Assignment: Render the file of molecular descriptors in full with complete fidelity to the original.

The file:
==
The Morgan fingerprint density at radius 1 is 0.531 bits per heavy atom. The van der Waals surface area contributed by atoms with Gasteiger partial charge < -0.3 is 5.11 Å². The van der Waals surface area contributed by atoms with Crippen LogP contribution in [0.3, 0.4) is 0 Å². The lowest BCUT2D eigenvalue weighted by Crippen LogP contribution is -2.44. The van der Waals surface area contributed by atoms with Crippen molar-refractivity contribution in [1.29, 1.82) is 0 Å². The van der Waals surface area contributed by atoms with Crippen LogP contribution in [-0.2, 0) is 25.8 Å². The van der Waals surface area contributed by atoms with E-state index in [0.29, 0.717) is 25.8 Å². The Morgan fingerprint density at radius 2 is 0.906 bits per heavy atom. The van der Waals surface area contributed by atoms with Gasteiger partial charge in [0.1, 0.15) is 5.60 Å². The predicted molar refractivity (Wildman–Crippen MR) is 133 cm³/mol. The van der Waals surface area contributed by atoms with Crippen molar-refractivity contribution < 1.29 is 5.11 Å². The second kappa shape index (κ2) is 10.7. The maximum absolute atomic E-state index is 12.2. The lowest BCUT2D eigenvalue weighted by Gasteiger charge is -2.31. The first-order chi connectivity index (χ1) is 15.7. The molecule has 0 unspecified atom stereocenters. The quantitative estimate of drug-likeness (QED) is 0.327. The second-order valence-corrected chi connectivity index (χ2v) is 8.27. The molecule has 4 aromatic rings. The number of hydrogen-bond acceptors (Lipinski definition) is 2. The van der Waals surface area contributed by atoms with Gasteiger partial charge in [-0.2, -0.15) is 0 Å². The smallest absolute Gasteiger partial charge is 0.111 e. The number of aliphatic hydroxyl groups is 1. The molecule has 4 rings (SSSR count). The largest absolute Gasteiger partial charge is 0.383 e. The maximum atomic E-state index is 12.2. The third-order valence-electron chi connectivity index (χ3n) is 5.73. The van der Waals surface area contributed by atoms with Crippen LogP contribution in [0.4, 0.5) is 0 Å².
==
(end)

The Morgan fingerprint density at radius 1 is 0.531 bits per heavy atom. The van der Waals surface area contributed by atoms with Gasteiger partial charge < -0.3 is 5.11 Å². The van der Waals surface area contributed by atoms with Crippen LogP contribution in [0.3, 0.4) is 0 Å². The lowest BCUT2D eigenvalue weighted by Crippen LogP contribution is -2.44. The van der Waals surface area contributed by atoms with Crippen molar-refractivity contribution in [1.29, 1.82) is 0 Å². The van der Waals surface area contributed by atoms with Crippen LogP contribution in [-0.2, 0) is 25.8 Å². The van der Waals surface area contributed by atoms with E-state index in [0.29, 0.717) is 25.8 Å². The Morgan fingerprint density at radius 2 is 0.906 bits per heavy atom. The van der Waals surface area contributed by atoms with Gasteiger partial charge in [0.1, 0.15) is 5.60 Å². The predicted molar refractivity (Wildman–Crippen MR) is 133 cm³/mol. The van der Waals surface area contributed by atoms with Crippen molar-refractivity contribution < 1.29 is 5.11 Å². The second kappa shape index (κ2) is 10.7. The maximum absolute atomic E-state index is 12.2. The lowest BCUT2D eigenvalue weighted by Gasteiger charge is -2.31. The first-order chi connectivity index (χ1) is 15.7. The molecule has 0 unspecified atom stereocenters. The quantitative estimate of drug-likeness (QED) is 0.327. The second-order valence-corrected chi connectivity index (χ2v) is 8.27. The molecule has 4 aromatic rings. The number of hydrogen-bond acceptors (Lipinski definition) is 2. The van der Waals surface area contributed by atoms with Gasteiger partial charge in [-0.2, -0.15) is 0 Å². The smallest absolute Gasteiger partial charge is 0.111 e. The number of aliphatic hydroxyl groups is 1. The molecule has 4 rings (SSSR count). The largest absolute Gasteiger partial charge is 0.383 e. The maximum atomic E-state index is 12.2. The third-order valence-electron chi connectivity index (χ3n) is 5.73. The van der Waals surface area contributed by atoms with Crippen LogP contribution in [0.4, 0.5) is 0 Å².